Both these institutions effectively feed on each other despite the fact that some army factions sided with the popular masses on the streets and even protecting the youths, women and civil society elements from pro-Saleh security forces and the Presidential Guard lead by Ahmad Saleh, the son of the beleaguered Yemeni President.
It's a complicated structure of state, bureaucracy, tribe, civil society institutions, army, and police and security forces that in turn have their own relationships and alliances which include with outside powers like Saudi Arabia and the United States and to a certain extent observers say Iran because of the country's Houthi's question, a Shiite religious sect calling for autonomy and waging war on Sanaa since at least the beginning of the decade.
Strategically, the situation is shaky as the geo-strategic political map changes in the Middle East. Pro-conservative, pro-American regimes are becoming muted, as revolutionary fervor grips the region and despite the outward U.S., stances of the need for democracy and respect for human rights, the changes are upsetting which are likely to bring instability in vision.
While it maybe be the same for Saudi Arabia, helping the Yemeni Revolution to reach stable conclusions could be seen as a good thing in terms of popular perceptions at home.
While the Arab Spring hasn't been as fierce in the Saudi Kingdom as it has been in others, nevertheless, it is well known there is discontent in the country and there has been murmurings of protests throughout its lands which total around 2 million kilometers from its south bordering Yemen and Oman to its north to Jordan, Iraq and Kuwait.
And so when the Saudi government is seen as the harbinger of change and reform in a neighboring country like Yemen, it will placate its vast and scattered domestic constituency—Saudi population estimated at 27 million—and give a more positive picture of a country that its willing to entertain change in the area which the world will look on objectively.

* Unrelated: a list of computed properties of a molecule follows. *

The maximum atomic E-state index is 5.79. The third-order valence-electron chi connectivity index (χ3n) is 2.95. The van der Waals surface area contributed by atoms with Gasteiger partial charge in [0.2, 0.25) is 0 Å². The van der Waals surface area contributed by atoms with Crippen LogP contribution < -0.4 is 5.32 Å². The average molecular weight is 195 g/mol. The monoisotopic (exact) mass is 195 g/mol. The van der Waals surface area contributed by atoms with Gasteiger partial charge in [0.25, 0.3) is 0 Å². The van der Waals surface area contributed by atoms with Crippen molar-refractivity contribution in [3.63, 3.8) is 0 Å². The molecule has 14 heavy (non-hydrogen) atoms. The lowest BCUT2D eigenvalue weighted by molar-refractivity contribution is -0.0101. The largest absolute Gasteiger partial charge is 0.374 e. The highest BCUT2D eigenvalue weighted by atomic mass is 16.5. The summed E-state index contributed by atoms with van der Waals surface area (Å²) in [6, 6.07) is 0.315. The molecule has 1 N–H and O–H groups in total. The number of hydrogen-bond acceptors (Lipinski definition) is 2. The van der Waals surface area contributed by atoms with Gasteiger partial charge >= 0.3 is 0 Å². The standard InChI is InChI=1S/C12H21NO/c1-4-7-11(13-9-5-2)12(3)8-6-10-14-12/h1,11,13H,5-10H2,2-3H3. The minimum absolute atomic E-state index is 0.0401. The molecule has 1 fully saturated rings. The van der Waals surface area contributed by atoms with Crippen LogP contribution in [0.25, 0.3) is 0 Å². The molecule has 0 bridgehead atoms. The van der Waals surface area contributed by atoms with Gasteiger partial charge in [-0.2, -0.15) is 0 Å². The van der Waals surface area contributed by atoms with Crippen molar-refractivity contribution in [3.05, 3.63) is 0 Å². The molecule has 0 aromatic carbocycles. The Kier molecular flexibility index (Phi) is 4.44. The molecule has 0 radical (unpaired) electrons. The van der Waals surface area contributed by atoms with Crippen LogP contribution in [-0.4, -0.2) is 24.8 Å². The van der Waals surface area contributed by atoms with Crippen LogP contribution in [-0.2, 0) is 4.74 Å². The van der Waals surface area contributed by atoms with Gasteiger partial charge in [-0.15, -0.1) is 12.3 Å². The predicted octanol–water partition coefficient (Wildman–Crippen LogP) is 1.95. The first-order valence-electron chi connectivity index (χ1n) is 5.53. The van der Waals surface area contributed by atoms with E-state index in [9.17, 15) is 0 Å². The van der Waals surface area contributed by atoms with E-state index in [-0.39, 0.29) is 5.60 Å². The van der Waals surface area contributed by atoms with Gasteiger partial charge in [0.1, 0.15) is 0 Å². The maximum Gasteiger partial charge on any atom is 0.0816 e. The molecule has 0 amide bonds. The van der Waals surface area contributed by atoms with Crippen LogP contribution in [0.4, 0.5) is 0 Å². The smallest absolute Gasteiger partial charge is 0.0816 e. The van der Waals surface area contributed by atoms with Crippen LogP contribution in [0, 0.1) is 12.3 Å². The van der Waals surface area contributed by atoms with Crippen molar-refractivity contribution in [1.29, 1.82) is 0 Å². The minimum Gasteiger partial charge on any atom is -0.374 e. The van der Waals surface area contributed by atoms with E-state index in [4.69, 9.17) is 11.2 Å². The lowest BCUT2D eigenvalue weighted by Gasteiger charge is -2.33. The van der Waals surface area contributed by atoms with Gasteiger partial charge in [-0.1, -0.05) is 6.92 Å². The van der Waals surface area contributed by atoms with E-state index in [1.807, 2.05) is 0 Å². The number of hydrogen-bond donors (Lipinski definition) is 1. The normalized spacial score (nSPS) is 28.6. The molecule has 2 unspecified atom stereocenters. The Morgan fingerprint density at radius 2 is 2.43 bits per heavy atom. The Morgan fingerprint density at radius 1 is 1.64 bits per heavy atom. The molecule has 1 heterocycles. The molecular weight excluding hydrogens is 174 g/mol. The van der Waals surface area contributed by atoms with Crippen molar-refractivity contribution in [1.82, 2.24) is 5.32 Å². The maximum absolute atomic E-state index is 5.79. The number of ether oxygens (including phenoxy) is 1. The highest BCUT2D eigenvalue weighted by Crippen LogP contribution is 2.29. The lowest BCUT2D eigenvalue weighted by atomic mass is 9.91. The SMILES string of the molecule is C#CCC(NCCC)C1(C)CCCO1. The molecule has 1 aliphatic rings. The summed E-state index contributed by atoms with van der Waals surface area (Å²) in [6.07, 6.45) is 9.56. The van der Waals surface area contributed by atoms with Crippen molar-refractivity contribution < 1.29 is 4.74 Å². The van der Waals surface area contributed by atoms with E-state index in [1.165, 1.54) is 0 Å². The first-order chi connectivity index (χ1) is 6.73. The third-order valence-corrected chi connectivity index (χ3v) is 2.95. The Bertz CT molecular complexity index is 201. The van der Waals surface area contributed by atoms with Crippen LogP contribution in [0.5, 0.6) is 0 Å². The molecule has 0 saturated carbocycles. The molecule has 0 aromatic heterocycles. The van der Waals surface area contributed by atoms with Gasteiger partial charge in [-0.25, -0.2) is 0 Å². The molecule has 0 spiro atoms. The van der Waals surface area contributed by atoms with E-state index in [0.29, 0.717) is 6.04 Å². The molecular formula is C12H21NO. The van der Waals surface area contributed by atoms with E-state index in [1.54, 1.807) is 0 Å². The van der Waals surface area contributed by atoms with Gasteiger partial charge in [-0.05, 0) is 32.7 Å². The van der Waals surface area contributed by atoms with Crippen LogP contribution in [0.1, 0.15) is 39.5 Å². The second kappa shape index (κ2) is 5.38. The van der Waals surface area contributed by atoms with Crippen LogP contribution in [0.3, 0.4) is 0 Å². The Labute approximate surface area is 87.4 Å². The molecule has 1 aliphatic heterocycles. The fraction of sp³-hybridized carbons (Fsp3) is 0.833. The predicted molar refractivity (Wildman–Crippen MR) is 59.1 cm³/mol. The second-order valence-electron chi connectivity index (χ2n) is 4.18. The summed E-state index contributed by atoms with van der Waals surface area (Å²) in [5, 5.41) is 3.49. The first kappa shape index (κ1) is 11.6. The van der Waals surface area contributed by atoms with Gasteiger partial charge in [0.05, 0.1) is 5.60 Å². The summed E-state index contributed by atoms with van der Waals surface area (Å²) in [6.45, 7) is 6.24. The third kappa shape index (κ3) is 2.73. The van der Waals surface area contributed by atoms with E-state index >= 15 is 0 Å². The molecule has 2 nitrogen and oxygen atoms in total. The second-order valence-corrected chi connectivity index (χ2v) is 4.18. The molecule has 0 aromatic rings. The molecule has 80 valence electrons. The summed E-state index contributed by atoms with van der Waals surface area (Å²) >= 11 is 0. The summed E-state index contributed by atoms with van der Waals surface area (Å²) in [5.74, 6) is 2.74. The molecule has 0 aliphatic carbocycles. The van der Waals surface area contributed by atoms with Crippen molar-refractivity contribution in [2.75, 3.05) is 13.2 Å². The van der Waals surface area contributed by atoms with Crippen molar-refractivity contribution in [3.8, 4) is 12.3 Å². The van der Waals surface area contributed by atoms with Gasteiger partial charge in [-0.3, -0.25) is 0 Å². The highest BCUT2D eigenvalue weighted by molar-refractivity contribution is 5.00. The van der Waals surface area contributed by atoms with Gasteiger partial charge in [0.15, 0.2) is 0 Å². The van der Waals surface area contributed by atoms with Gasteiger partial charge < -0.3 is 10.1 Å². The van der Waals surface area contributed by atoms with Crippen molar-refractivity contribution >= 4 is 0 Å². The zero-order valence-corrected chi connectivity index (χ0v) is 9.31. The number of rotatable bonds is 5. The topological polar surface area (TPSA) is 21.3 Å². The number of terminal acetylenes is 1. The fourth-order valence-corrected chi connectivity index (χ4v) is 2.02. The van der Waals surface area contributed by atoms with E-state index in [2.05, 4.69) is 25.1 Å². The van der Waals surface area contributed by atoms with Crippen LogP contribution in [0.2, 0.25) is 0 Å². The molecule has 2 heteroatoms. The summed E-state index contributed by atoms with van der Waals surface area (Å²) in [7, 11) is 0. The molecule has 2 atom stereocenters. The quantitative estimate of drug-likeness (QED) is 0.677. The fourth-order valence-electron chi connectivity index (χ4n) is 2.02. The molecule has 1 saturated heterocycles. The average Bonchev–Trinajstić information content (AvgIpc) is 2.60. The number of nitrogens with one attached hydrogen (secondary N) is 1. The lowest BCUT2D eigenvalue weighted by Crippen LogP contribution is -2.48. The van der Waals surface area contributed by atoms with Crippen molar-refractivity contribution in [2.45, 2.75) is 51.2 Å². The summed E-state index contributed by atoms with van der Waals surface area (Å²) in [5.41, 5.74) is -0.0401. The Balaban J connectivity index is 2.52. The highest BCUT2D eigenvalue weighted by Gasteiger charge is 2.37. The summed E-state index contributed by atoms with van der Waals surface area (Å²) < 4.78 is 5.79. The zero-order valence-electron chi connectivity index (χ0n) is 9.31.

Have we seen the back of Saleh?
Despite his agreeing to step down, Yemenis, and no doubt the international community are still afraid and say the Yemeni president could well backtrack on his word.
They will not be completely satisfied until the three months are up, elections are held and the former Yemeni president is seen sitting in his home, or whatever home he chooses. Then many will say yes, they have really seen the back of Ali Abdallah Saleh, a man who once sought to introduce legislation to make himself president for life.
A tattered Arab Spring!
And so has the Arab Spring been a real one? Much changed has happened in the Arab world in 2011. In some cases leaders have gone, and still likely to go and new governments have been installed.
But there has been much recriminations. Tunisia is argued to be doing well, making headways in its constitutional assembly, Libya is just starting under a new government but many are seeing the tugging-and-pulling in Egypt as a source of disappointments.
Ten months later, many people are going back to Liberation Square to demonstrate for action on real political reform. It seems that the Military Council which continued to rule in the post-Mubarak era is going for a retrenchment strategy of keeping themselves in power.
And of course there is Syria whose government has been using its iron-fist to stay in power ever since March when protests erupted in the country with daily killings on the streets in spite of international outcries to stop.
Other than more killing there doesn't seem to be any let up there except for mayhem, and that has mainly to do with Syria's strategic location in the Middle East and its role in international great power politics of America and Europe on the one hand, and Russia and China on the other.
So it has been a "shaking Arab Spring" one filled with changes, possible reforms as with countries like Jordan, Morocco, and possibly Saudi Arabia and a general period of anxiety.
Existing leaders who have long been in power are now at the very least questioning themselves and saying Is this really the best way to lead?
A version of this article can be seen on www.hubpages.com by the same author.
© Marwan Asmar Nov 26th 2011